Albert learns that Mr Nick is really lazy during the festive period

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‘Hold on, hold on’ Albert says.  ‘Let me get this straight.  You’re closing down the blog for Christmas until the new year?’

‘It’s only a few days,’ Mr Nick says, studying Albert’s tired shoes.  ‘Trust me – both our followers will understand.’

‘And just run through your plan for me again?’

‘Okay, Albert so……it’s like this……I eat and drink too much for about ten days, start reading about six books at the same time and then make lots of promises to myself about how I’m going to be a different person in 2017.’

Albert sighs.  ‘And you’re calling this a plan?’

‘It’s the best I can come with.’

‘And you can’t even be bothered to post fifty words a day because you’re too busy stuffing your face.’

‘Pretty much,’ Mr Nick agrees.

‘And you seriously think people will forgive you for this laziness if you write a short post-modern piece in which one of your characters speaks to the author about how you’re not posting for a while.’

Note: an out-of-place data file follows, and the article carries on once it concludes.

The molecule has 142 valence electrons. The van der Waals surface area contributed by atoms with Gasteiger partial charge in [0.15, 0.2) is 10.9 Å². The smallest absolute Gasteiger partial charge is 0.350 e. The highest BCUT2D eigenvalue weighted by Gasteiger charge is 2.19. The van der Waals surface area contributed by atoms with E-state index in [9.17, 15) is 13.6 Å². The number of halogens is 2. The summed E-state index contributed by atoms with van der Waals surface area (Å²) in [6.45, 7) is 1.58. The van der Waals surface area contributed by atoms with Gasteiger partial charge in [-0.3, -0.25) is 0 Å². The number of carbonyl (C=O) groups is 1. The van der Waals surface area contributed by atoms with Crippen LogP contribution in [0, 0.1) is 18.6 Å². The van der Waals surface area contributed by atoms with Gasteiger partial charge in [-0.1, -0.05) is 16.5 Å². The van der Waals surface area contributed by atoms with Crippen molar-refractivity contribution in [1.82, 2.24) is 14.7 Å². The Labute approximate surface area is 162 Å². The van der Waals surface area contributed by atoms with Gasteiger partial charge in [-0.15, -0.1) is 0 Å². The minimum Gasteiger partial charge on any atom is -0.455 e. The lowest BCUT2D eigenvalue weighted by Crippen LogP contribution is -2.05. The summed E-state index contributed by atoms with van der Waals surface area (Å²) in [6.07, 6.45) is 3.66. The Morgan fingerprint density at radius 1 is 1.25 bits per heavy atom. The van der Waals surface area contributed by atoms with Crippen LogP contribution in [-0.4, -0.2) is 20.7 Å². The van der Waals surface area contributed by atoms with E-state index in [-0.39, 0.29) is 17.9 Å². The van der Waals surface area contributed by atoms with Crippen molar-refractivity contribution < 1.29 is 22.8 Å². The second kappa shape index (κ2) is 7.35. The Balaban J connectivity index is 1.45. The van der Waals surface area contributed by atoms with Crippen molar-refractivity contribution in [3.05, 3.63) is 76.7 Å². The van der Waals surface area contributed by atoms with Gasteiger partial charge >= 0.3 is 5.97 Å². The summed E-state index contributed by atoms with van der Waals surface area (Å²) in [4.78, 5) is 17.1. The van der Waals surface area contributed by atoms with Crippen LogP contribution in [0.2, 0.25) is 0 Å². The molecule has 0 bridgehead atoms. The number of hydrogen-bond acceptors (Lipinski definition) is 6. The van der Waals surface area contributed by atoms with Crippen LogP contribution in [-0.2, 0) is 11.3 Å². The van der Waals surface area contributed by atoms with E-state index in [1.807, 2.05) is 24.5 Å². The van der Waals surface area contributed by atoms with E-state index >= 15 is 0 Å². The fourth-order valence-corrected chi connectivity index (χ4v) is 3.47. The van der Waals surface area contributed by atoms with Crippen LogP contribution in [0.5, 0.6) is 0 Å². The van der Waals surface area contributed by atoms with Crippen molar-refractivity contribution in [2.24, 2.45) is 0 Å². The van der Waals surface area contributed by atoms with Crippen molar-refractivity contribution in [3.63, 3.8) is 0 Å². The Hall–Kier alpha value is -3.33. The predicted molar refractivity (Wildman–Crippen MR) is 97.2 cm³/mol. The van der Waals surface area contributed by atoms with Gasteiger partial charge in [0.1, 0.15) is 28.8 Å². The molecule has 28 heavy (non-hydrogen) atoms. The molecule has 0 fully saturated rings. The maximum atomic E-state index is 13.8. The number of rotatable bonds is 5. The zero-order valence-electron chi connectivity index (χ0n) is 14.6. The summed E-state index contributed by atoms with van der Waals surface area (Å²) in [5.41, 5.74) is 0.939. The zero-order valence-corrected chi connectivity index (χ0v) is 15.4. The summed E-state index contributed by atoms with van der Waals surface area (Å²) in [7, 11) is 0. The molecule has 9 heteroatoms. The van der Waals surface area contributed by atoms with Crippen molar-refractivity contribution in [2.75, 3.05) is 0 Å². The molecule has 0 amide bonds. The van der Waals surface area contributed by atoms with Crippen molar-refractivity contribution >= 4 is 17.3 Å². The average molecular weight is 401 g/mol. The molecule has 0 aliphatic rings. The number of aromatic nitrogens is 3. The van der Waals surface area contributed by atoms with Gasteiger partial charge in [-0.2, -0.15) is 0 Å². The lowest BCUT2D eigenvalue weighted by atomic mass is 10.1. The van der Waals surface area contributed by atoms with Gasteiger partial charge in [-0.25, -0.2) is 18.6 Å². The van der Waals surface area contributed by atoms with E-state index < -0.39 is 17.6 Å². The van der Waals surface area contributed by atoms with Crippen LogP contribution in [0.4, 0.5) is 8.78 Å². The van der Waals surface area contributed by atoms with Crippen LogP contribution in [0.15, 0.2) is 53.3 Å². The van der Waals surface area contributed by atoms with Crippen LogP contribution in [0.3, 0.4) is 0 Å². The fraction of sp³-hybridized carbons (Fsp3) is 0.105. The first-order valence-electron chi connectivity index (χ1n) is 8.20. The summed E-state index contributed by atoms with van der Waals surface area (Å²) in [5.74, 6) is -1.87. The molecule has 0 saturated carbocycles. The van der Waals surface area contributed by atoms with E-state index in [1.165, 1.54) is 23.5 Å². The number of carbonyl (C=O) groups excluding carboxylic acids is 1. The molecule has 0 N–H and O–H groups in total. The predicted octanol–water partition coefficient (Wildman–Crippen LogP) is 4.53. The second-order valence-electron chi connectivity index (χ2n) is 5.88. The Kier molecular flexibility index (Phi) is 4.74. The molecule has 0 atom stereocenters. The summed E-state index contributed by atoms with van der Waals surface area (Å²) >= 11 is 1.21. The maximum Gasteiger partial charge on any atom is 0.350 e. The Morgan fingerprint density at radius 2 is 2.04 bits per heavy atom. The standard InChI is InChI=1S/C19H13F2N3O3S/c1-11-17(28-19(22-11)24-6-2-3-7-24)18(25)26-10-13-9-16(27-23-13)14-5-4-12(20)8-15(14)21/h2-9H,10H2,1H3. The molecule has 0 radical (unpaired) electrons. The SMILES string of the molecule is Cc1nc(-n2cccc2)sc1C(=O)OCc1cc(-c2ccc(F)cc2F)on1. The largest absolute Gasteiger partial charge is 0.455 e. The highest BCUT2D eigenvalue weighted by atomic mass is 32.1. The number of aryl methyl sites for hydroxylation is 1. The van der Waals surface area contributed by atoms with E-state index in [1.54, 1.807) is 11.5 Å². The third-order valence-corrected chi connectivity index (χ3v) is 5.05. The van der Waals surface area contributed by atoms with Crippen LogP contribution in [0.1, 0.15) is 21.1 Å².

‘Well it kind of worked in the summer.’

‘Mr Nick, you are such a loser!’

‘And what about you Albert ?  I don’t see you exactly getting out there and starting your own blog.’

‘Well that’s because I’m a fictional character.  Besides, I’m the only reason people read your blog at all. I’ve even had an offer of marriage.’

‘Albert, we both know you only got that offer because you don’t exist.  Women think that men that don’t really exist are comfortably the best sort.  Everyone knows that.’

‘You can hardly talk.  All you do is wave at women you don’t know from roof tops.  Or moan on about the one that got away and how it would be better if you’d met on a different planet.’

‘Thanks, as ever, for your kind support Albert.’

‘What if I learn something over the next few days and I need to tell people?’

‘It can wait Albert.  We’ll post it in the new year.’

‘Okay,’ Albert says.  ‘Have it your way.  But don’t come running to me if you lose both your followers.’

‘I’ll still have you, Albert,’ Mr Nick says.  ‘I’ll always have you.’

‘Well there’s no need to make it sound like a curse.’

‘Happy Christmas Albert.’

‘Okay, okay – happy Christmas to you too, Mr Nick.’

Albert and Mr Nick turn to the computer screen.  ‘And a Happy Christmas and New Year to all our lovely readers.’

‘Albert,’ Mr Nick says, ‘could you try that again with a bit more emotion this time please?’

Albert ponders the suggestion for a moment.  ‘Er…no,’ he concludes.

A Fresh Investigation into Newton’s Third Law of Motion